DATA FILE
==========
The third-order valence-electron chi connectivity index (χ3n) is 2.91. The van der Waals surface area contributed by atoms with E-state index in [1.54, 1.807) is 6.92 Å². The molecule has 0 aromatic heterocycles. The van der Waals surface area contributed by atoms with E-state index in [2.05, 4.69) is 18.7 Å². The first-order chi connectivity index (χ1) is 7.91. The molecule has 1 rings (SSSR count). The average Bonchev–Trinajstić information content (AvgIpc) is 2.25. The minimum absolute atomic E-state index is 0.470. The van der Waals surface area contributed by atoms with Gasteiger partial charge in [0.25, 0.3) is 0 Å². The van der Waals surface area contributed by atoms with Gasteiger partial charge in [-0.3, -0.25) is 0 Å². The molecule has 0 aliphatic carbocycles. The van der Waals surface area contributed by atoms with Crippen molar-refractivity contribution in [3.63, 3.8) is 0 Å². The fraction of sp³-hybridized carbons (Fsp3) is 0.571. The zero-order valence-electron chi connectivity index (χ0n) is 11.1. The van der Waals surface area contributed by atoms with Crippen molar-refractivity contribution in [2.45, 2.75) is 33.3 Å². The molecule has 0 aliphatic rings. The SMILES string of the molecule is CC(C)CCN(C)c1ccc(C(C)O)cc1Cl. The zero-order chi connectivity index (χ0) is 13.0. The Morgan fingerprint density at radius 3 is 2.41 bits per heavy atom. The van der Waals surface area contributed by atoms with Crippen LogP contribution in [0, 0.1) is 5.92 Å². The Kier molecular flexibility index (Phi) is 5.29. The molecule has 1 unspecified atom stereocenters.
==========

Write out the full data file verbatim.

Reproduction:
The third-order valence-electron chi connectivity index (χ3n) is 2.91. The van der Waals surface area contributed by atoms with E-state index in [1.54, 1.807) is 6.92 Å². The molecule has 0 aromatic heterocycles. The van der Waals surface area contributed by atoms with E-state index in [2.05, 4.69) is 18.7 Å². The first-order chi connectivity index (χ1) is 7.91. The molecule has 1 rings (SSSR count). The average Bonchev–Trinajstić information content (AvgIpc) is 2.25. The minimum absolute atomic E-state index is 0.470. The van der Waals surface area contributed by atoms with Gasteiger partial charge in [0.25, 0.3) is 0 Å². The van der Waals surface area contributed by atoms with Gasteiger partial charge in [-0.3, -0.25) is 0 Å². The molecule has 0 aliphatic carbocycles. The van der Waals surface area contributed by atoms with Crippen molar-refractivity contribution in [3.63, 3.8) is 0 Å². The fraction of sp³-hybridized carbons (Fsp3) is 0.571. The zero-order valence-electron chi connectivity index (χ0n) is 11.1. The van der Waals surface area contributed by atoms with Crippen molar-refractivity contribution in [2.45, 2.75) is 33.3 Å². The molecule has 0 aliphatic rings. The SMILES string of the molecule is CC(C)CCN(C)c1ccc(C(C)O)cc1Cl. The zero-order chi connectivity index (χ0) is 13.0. The Morgan fingerprint density at radius 3 is 2.41 bits per heavy atom. The van der Waals surface area contributed by atoms with Crippen LogP contribution in [0, 0.1) is 5.92 Å². The Kier molecular flexibility index (Phi) is 5.29. The molecule has 1 unspecified atom stereocenters.